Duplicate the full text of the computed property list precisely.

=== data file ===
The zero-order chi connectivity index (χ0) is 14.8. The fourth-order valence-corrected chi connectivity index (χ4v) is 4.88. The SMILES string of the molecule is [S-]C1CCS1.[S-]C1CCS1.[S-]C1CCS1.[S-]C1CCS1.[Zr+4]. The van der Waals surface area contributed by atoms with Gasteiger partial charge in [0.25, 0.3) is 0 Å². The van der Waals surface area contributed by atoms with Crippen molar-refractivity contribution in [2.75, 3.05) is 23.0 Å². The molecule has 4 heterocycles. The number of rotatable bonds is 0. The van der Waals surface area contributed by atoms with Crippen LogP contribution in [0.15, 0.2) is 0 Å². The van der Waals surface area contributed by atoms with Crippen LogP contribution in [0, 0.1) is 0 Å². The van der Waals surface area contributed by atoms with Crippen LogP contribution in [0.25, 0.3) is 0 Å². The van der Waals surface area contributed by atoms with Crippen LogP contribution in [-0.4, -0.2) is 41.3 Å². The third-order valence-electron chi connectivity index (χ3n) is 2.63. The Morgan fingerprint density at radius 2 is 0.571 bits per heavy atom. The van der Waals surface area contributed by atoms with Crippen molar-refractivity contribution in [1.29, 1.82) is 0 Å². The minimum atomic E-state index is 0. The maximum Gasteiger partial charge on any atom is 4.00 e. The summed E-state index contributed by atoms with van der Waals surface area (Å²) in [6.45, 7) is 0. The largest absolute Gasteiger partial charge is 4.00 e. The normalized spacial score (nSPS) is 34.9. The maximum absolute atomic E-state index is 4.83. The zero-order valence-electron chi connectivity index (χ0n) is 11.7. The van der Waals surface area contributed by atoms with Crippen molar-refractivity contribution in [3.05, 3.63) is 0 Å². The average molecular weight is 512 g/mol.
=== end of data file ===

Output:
The zero-order chi connectivity index (χ0) is 14.8. The fourth-order valence-corrected chi connectivity index (χ4v) is 4.88. The SMILES string of the molecule is [S-]C1CCS1.[S-]C1CCS1.[S-]C1CCS1.[S-]C1CCS1.[Zr+4]. The van der Waals surface area contributed by atoms with Gasteiger partial charge in [0.25, 0.3) is 0 Å². The van der Waals surface area contributed by atoms with Crippen molar-refractivity contribution in [2.75, 3.05) is 23.0 Å². The molecule has 4 heterocycles. The number of rotatable bonds is 0. The van der Waals surface area contributed by atoms with Crippen LogP contribution in [0.15, 0.2) is 0 Å². The van der Waals surface area contributed by atoms with Crippen LogP contribution in [0, 0.1) is 0 Å². The van der Waals surface area contributed by atoms with Crippen LogP contribution in [0.25, 0.3) is 0 Å². The van der Waals surface area contributed by atoms with Crippen LogP contribution in [-0.4, -0.2) is 41.3 Å². The third-order valence-electron chi connectivity index (χ3n) is 2.63. The Morgan fingerprint density at radius 2 is 0.571 bits per heavy atom. The van der Waals surface area contributed by atoms with Crippen molar-refractivity contribution in [1.29, 1.82) is 0 Å². The minimum atomic E-state index is 0. The maximum Gasteiger partial charge on any atom is 4.00 e. The summed E-state index contributed by atoms with van der Waals surface area (Å²) in [6.45, 7) is 0. The largest absolute Gasteiger partial charge is 4.00 e. The normalized spacial score (nSPS) is 34.9. The maximum absolute atomic E-state index is 4.83. The zero-order valence-electron chi connectivity index (χ0n) is 11.7. The van der Waals surface area contributed by atoms with Crippen molar-refractivity contribution in [3.05, 3.63) is 0 Å². The average molecular weight is 512 g/mol.